Cubans, who often arrive in the U.S. by crossing at the southern border without authorization, face a lower risk of being deported or expelled under Title 42 — a public health authority that has been used to block asylum to thousands of migrants of other nationalities due to COVID-19.
Ricardo Torres, a Cuban economist and research fellow at the American University, said Cuban authorities were expecting an important recovery in 2022. But with recent events, including a massive fire in August that worsened blackouts and the effects of the pandemic, recovery is happening “very slowly.”
“So slowly, that it is not really making a difference in the lives of ordinary Cubans. … Part of the reaction to that crisis. is, you know, leaving the country, essentially,” Torres said.
Torres explained that between 2014 and 2016, the changes under the Obama administration allowed for a generation of Cuban entrepreneurs to take advantage of opportunities and develop businesses. But by 2019, the enthusiasm to start new businesses or invest in new ventures was gone as significant restrictions were enacted under the Trump administration.
“We’re talking about a situation that started roughly in 2018. So, it’s been already a number of years in which Cubans are seeing their living standards dropping, and more importantly, right now, they don’t see a way out of this crisis. They don’t see the light at the end of the tunnel,” Torres said.
While addressing world leaders at the recent U.N. General Assembly, Cuban Foreign Minister Bruno Rodríguez said, “The Cuban economy has withstood extraordinary pressure, which is having an impact on industry service provision, leading to scarcity in food and medicine, and leading to a decline in consumption and thus resulting in a decline in the general well-being of our people.”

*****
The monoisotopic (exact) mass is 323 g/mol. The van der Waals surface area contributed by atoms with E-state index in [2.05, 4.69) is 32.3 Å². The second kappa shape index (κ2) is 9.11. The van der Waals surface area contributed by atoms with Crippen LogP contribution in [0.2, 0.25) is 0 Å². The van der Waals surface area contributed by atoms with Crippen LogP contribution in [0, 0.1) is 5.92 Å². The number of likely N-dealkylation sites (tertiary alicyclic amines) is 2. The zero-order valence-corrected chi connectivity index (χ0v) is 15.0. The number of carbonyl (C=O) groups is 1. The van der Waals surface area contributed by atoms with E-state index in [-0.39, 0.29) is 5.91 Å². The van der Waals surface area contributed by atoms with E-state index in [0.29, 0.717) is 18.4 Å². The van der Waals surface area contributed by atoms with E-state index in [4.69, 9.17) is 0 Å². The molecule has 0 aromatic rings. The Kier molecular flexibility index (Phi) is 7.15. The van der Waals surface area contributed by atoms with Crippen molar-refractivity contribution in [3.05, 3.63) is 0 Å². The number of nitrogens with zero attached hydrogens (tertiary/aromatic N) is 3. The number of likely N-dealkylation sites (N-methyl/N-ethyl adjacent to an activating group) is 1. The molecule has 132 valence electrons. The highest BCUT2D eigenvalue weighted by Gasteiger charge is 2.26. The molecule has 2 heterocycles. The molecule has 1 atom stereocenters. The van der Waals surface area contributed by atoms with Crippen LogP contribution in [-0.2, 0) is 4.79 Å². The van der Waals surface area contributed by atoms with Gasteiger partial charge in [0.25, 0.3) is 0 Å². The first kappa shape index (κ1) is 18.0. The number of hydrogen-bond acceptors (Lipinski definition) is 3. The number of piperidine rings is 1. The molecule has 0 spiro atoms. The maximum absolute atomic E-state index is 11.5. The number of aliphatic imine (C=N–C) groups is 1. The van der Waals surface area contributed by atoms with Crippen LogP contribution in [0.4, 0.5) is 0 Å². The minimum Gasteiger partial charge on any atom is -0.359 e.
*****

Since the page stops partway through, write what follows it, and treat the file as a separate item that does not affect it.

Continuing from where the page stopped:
Rodríguez commended the return of visa processing at the U.S. embassy in Havana and reiterated Cuba’s readiness to move toward better relations with the United States.
Besides reinstating the family reunification program, in May, the Biden administration announced a series of measures to restore engagement with Cuba, including an increase in capacity for consular services at the U.S. embassy in Havana to process immigration services, authorization of flights from U.S. destinations to cities in Cuba other than Havana and removal of limits on remittances established under the Trump administration.
Staffing limitations still mean some people applying for immigrant and nonimmigrant U.S. visas have to travel to the U.S. embassy in Georgetown, Guyana, the closest country that does not require visas for Cubans.
On Sept. 21, the U.S. government announced for the first time since 2017, full immigrant visa process in Havana will resume in early 2023.
Although Cuban experts called the measures “good news,” they said they hope the administration continues to expand opportunities for the private sector and provide more pathways for Cubans to migrate in safe, humane and orderly conditions.
“But we need to keep working with Congress to make [these] changes more permanent,” Espinosa, of the Center for Democracy in the Americas, said.